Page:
Louis Proyect: The Unrepentant Marxist

July 16, 2018

The excuses some Marxists make for voting Democratic (part one)

Filed under: DSA,electoral strategy,Lenin — louisproyect @ 9:57 pm

Loved cats, hated liberals

On June 30th, Nick, a member of the Socialist Alliance in Australia, posed the question on the Marxism list whether Alexandria Ocasio-Cortez’s “emphasizing a class position” as part of “hostile takeover” type campaigns by the DSA in the Democratic Party had more of a potential for promoting socialist politics than intervening in the Australian Labour Party, a party that makes Tony Blair’s “New Labour” look radical by comparison. Since I was somewhat surprised to see a member of a group that emerged out of the Trotskyist movement warming up to the DSA’s Democratic Party orientation, I defended what I considered to be a Marxist position: “The key difference between a reformist Labor Party and the Democratic Party is based on class. For example, socialists have had a tactical orientation to the NDP in Canada for decades now but none have oriented to the Liberal Party. Unless we can distinguish between a bourgeois party and a reformist social democratic or labor party, we are missing the all-important class criterion.”

This prompted a DSA member on Marxmail named Jason to edify silly me on Marxist theory. Referring to Lenin’s “Ultraleftism, an Infantile Disorder”, he stated: “There is a shibboleth in the Trotskyist movement that this is from Lenin, but it’s not actually what Lenin argued. He said ‘the Labour Party is a thoroughly bourgeois party’”.

Showing a familiarity with Lenin probably not typical of DSA members, he backed up his claim the next day by referring to Lenin’s support for the Cadets in Czarist Russia:

Of course I didn’t meant to imply he ignored or we should ignore the relationships of various parties to various class forces, but even there, Lenin did not use the “clear class line” to refuse any electoral support or relationship, as one can see from the 1912 conference resolution he worked on and supported, which called for “exposing the counter-revolutionary views of the bourgeois liberals (headed by the Cadet Party)” while still saying in specific circumstances an “agreement must be concluded to share the seats” with them.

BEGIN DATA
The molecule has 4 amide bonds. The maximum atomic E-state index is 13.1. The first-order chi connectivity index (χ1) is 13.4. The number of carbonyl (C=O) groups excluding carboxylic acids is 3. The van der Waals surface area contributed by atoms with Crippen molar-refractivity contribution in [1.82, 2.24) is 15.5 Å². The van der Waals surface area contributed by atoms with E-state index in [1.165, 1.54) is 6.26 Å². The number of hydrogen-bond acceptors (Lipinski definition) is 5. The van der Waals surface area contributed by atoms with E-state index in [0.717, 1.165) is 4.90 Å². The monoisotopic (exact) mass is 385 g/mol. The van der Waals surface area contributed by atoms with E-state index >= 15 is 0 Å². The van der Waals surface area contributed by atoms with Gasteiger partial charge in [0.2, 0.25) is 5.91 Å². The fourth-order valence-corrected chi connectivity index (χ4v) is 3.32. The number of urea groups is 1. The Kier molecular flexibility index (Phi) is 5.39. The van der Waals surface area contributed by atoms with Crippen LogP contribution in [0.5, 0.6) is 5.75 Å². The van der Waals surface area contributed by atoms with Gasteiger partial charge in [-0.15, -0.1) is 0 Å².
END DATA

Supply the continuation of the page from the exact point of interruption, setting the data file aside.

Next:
Although Lenin urging ultraleft Communists to support British Labour even though it was a “bourgeois party” just like the Democratic Party was a new excuse to me for crossing class lines, the business about Lenin approving a bloc with the Cadets was not. In 2010, when I insisted on the now defunct Kasama Project that Lenin never supported the Cadets—Russia’s liberal opposition to the Czar, its leader Mike Ely referred me to a book by a Bolshevik Duma elector named A.E. Badaev that stated: “But in order to safeguard against the possible victory of reactionary candidates, the Bolsheviks permitted agreements respectively with the bourgeois democrats (Trudoviks, etc.) against the Liberals, and with the Liberals against the government parties during the second ballot for the election of electors in the city curias.”